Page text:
"I'd rather have a hole in my team, than an @$$hole in my team"

Tuesday, 2 November, 2010

Its a great quote and I love it. I heard it second hand, but I believe Dan Jacobs (Apple) I have to credit for it. Scrum puts teams under pressure to build production ready software in every sprint. Fact.

During my travels as a coach I have seen this effect different individuals in different ways. Firstly, let's not assume that every scrum team member I meet is a stereotypical software geek with long greasy hair tied in a pony tail, wearing a faded Skid Row t-shirt who thinks in binary. I meet a wide range of team members who are about to be thrust into the 'do-or-die' scrum adoption that his or her boss has been threatening for months.

The large proportion of these people (about 80%) have the intellect, capacity and patience to try something new called Scrum. Most of them will like it. Some will love it. Most of them will need some help and guidance. Some will do it instinctively.

But there is a small percentage of people I have coached who actively oppose Scrum. Their personality or behaviour has a negative effect on both the Scrum team and success of the Scrum adoption. John Kotter was quite clear on these types of "no-no's" by saying that there is no place for them in the transformation. I have to agree. I can look back now myself and think about people I should have moved out of team pretty quick.

These people have a damaging effect on the remainder of the team. I have seen one particular Scrum's team velocity increase when the "problem child" was on holiday for the majority of the sprint. The communication and collaboration of the team improved when that person was not in the office.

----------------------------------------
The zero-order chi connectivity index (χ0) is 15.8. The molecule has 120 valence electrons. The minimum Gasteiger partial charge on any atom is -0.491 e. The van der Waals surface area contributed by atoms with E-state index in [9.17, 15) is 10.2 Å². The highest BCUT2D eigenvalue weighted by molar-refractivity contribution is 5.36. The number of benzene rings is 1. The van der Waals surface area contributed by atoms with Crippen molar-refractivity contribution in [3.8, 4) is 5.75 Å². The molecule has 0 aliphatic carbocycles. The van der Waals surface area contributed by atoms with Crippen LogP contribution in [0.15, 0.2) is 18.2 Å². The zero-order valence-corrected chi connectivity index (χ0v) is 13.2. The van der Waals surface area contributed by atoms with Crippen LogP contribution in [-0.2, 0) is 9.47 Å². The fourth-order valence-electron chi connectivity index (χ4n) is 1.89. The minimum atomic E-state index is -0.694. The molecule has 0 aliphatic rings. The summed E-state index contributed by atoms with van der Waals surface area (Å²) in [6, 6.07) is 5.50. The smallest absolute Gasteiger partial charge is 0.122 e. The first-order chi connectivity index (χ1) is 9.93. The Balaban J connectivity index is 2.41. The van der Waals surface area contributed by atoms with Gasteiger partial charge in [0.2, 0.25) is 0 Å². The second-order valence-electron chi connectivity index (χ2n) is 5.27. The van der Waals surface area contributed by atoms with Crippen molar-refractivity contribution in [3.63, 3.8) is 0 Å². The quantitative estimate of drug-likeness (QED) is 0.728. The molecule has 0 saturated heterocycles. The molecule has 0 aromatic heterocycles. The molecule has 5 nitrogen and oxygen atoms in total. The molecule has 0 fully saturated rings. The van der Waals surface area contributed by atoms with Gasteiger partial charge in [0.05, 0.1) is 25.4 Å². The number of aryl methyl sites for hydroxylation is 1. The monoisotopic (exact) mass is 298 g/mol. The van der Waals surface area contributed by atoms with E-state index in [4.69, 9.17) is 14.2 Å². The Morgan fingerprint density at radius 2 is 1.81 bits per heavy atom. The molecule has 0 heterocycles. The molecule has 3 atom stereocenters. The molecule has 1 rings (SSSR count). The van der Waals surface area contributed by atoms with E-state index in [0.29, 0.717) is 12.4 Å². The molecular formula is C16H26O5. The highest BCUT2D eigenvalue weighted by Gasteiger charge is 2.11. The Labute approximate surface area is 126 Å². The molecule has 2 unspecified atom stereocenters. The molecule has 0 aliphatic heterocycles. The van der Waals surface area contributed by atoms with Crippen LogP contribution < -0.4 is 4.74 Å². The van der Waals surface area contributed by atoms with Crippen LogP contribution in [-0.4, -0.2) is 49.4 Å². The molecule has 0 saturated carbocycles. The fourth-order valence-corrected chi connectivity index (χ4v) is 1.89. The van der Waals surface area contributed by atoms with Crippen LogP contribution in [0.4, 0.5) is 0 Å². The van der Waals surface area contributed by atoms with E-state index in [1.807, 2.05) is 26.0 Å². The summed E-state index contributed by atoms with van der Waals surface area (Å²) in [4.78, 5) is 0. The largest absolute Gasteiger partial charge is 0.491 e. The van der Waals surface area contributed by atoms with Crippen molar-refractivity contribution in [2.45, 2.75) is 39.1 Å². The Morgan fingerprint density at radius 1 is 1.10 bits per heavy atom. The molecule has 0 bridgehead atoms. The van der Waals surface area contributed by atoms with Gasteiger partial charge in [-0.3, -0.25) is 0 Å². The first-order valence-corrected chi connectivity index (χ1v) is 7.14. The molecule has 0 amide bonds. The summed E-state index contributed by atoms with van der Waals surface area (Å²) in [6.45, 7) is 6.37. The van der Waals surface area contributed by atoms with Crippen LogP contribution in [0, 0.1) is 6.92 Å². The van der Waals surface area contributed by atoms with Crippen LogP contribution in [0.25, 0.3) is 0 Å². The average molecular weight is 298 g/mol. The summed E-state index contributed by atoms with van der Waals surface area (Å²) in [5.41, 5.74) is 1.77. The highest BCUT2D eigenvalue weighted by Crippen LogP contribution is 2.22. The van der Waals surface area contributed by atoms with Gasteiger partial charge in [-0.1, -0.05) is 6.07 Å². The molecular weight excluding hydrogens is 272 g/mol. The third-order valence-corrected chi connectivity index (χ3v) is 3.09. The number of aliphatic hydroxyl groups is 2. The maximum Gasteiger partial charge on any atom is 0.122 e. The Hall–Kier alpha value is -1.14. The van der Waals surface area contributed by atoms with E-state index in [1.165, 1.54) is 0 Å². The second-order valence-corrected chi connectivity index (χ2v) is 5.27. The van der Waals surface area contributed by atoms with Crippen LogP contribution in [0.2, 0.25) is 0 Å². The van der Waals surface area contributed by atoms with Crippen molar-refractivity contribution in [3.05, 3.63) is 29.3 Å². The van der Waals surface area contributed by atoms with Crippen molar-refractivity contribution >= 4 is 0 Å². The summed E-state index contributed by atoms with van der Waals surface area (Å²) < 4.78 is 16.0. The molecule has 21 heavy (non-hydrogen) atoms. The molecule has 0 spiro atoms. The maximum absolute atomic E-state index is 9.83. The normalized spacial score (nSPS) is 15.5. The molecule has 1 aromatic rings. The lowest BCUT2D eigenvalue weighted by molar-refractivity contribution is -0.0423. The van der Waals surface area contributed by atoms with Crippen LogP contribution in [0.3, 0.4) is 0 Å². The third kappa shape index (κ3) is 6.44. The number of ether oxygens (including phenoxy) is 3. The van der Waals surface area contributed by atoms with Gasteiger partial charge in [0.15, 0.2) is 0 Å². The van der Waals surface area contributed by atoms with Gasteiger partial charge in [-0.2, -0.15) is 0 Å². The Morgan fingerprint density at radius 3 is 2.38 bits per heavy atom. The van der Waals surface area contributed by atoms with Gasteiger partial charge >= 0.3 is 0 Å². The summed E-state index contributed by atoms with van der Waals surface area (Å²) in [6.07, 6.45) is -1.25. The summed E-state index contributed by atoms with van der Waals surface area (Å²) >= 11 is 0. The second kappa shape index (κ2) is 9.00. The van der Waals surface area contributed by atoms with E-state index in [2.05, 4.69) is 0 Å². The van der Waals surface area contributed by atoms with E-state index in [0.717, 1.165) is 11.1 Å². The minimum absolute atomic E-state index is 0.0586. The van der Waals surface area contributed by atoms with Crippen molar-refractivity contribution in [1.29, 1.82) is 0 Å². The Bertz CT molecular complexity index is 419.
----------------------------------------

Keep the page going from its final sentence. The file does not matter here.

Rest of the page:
I have also seen another example of a team member cheerfully smiling at the end of a sprint review which the team failed miserably. When the ScrumMaster queried his cheerful expression the reply was "I'm glad I wasn't involved in anything these guys were doing!". This lack of accountability divides teams and needs addressing as a priority.

In coaching a team to play planning poker, I have seen one individual bring the meeting to it's knees by refusing to move on until an estimate was lowered. When you can hear the rest of the team noticeably sighing when an individual talks or responds, those are the warning signs ScrumMasters need to look for.

But how do you tackle these people? What does Scrum we should do? It doesn't. The ScrumMaster needs to improve the productivity of the team in any way possible. Well, you could fire them. Some companies will (and have) taken that stance. Scrum is what we are doing now, if you don't like it - fine, move on and we'll find someone else that does.

If that is too radical you may have to look at different ways. Certainly it needs direct feedback from the ScrumMaster. Some people I have worked with responded to that as they were unconsciously destructive. A quiet word was enough to remedy the problem with minimal impact.

For the more consciously destructive, try 360 feedback. Peer feedback (in multiple doses) can be more disheartening for employees than ScrumMaster feedback. If that fails, expose the problem in a retrospective. Hearing the feedback is more brutal than reading it.

But what happens when the @$$hole is the team's hero? Imagine the situation where everyone hates this guy, but he writes twice as much code as everyone else. I would argue that the team's productivity will decrease or stagnate the longer this person remains in the team. Other team members will consciously take on less out of spite. Removing this team member may seem like suicide to the Product Owner, but the team will benefit in the longer term by stepping up more and getting more done as a united Scrum team.